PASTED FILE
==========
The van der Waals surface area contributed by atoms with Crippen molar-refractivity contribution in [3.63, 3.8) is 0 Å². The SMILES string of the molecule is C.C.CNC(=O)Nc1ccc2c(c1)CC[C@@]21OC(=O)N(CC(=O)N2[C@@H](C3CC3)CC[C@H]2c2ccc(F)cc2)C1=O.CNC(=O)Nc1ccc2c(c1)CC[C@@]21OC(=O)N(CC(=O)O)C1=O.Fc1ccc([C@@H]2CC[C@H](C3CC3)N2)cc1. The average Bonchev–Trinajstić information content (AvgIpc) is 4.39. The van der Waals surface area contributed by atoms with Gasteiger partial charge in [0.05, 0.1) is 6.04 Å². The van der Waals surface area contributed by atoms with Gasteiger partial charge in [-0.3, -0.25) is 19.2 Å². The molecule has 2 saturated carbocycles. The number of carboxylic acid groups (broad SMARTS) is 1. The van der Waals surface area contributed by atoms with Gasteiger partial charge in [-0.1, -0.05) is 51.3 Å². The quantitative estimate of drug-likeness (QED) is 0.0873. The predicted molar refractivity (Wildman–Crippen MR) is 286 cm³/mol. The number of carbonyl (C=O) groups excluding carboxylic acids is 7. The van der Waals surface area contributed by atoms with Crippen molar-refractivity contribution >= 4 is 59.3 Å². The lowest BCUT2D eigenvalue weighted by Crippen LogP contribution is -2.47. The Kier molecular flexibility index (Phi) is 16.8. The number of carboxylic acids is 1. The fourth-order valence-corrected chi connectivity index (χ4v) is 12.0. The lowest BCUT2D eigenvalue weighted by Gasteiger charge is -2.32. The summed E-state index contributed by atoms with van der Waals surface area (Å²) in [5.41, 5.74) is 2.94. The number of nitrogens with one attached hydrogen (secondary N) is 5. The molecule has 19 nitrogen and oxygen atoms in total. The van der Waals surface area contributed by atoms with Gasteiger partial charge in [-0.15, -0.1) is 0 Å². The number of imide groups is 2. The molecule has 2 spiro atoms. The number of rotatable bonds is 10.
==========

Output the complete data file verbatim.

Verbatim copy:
The van der Waals surface area contributed by atoms with Crippen molar-refractivity contribution in [3.63, 3.8) is 0 Å². The SMILES string of the molecule is C.C.CNC(=O)Nc1ccc2c(c1)CC[C@@]21OC(=O)N(CC(=O)N2[C@@H](C3CC3)CC[C@H]2c2ccc(F)cc2)C1=O.CNC(=O)Nc1ccc2c(c1)CC[C@@]21OC(=O)N(CC(=O)O)C1=O.Fc1ccc([C@@H]2CC[C@H](C3CC3)N2)cc1. The average Bonchev–Trinajstić information content (AvgIpc) is 4.39. The van der Waals surface area contributed by atoms with Gasteiger partial charge in [0.05, 0.1) is 6.04 Å². The van der Waals surface area contributed by atoms with Gasteiger partial charge in [-0.3, -0.25) is 19.2 Å². The molecule has 2 saturated carbocycles. The number of carboxylic acid groups (broad SMARTS) is 1. The van der Waals surface area contributed by atoms with Gasteiger partial charge in [-0.1, -0.05) is 51.3 Å². The quantitative estimate of drug-likeness (QED) is 0.0873. The predicted molar refractivity (Wildman–Crippen MR) is 286 cm³/mol. The number of carbonyl (C=O) groups excluding carboxylic acids is 7. The van der Waals surface area contributed by atoms with Crippen molar-refractivity contribution >= 4 is 59.3 Å². The lowest BCUT2D eigenvalue weighted by Crippen LogP contribution is -2.47. The Kier molecular flexibility index (Phi) is 16.8. The number of carboxylic acids is 1. The fourth-order valence-corrected chi connectivity index (χ4v) is 12.0. The lowest BCUT2D eigenvalue weighted by Gasteiger charge is -2.32. The summed E-state index contributed by atoms with van der Waals surface area (Å²) in [5.41, 5.74) is 2.94. The number of nitrogens with one attached hydrogen (secondary N) is 5. The molecule has 19 nitrogen and oxygen atoms in total. The van der Waals surface area contributed by atoms with Gasteiger partial charge in [-0.15, -0.1) is 0 Å². The number of imide groups is 2. The molecule has 2 spiro atoms. The number of rotatable bonds is 10.